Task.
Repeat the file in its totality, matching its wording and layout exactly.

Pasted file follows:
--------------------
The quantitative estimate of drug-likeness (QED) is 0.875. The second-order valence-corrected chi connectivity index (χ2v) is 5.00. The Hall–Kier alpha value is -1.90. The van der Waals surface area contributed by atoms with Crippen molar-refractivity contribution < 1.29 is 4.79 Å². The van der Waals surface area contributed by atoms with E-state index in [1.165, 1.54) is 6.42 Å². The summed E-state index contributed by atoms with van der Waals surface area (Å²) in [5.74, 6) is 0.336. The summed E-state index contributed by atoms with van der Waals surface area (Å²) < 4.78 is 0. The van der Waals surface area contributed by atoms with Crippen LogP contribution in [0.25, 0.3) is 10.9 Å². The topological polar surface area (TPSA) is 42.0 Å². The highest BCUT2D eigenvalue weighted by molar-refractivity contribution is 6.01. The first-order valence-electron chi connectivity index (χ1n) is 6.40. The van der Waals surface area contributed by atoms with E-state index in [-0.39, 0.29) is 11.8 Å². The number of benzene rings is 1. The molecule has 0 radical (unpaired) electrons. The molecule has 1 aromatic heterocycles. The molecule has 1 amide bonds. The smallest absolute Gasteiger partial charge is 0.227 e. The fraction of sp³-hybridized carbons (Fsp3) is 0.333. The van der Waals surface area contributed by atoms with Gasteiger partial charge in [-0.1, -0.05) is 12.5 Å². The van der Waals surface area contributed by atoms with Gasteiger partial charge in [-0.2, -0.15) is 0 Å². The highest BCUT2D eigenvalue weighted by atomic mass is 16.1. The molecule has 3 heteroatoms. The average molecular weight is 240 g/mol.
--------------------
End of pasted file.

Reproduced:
The quantitative estimate of drug-likeness (QED) is 0.875. The second-order valence-corrected chi connectivity index (χ2v) is 5.00. The Hall–Kier alpha value is -1.90. The van der Waals surface area contributed by atoms with Crippen molar-refractivity contribution < 1.29 is 4.79 Å². The van der Waals surface area contributed by atoms with E-state index in [1.165, 1.54) is 6.42 Å². The summed E-state index contributed by atoms with van der Waals surface area (Å²) in [5.74, 6) is 0.336. The summed E-state index contributed by atoms with van der Waals surface area (Å²) < 4.78 is 0. The van der Waals surface area contributed by atoms with Crippen LogP contribution in [0.25, 0.3) is 10.9 Å². The topological polar surface area (TPSA) is 42.0 Å². The highest BCUT2D eigenvalue weighted by molar-refractivity contribution is 6.01. The first-order valence-electron chi connectivity index (χ1n) is 6.40. The van der Waals surface area contributed by atoms with E-state index in [-0.39, 0.29) is 11.8 Å². The number of benzene rings is 1. The molecule has 0 radical (unpaired) electrons. The molecule has 1 aromatic heterocycles. The molecule has 1 amide bonds. The smallest absolute Gasteiger partial charge is 0.227 e. The fraction of sp³-hybridized carbons (Fsp3) is 0.333. The van der Waals surface area contributed by atoms with Gasteiger partial charge in [-0.1, -0.05) is 12.5 Å². The van der Waals surface area contributed by atoms with Gasteiger partial charge in [-0.2, -0.15) is 0 Å². The highest BCUT2D eigenvalue weighted by atomic mass is 16.1. The molecule has 3 heteroatoms. The average molecular weight is 240 g/mol.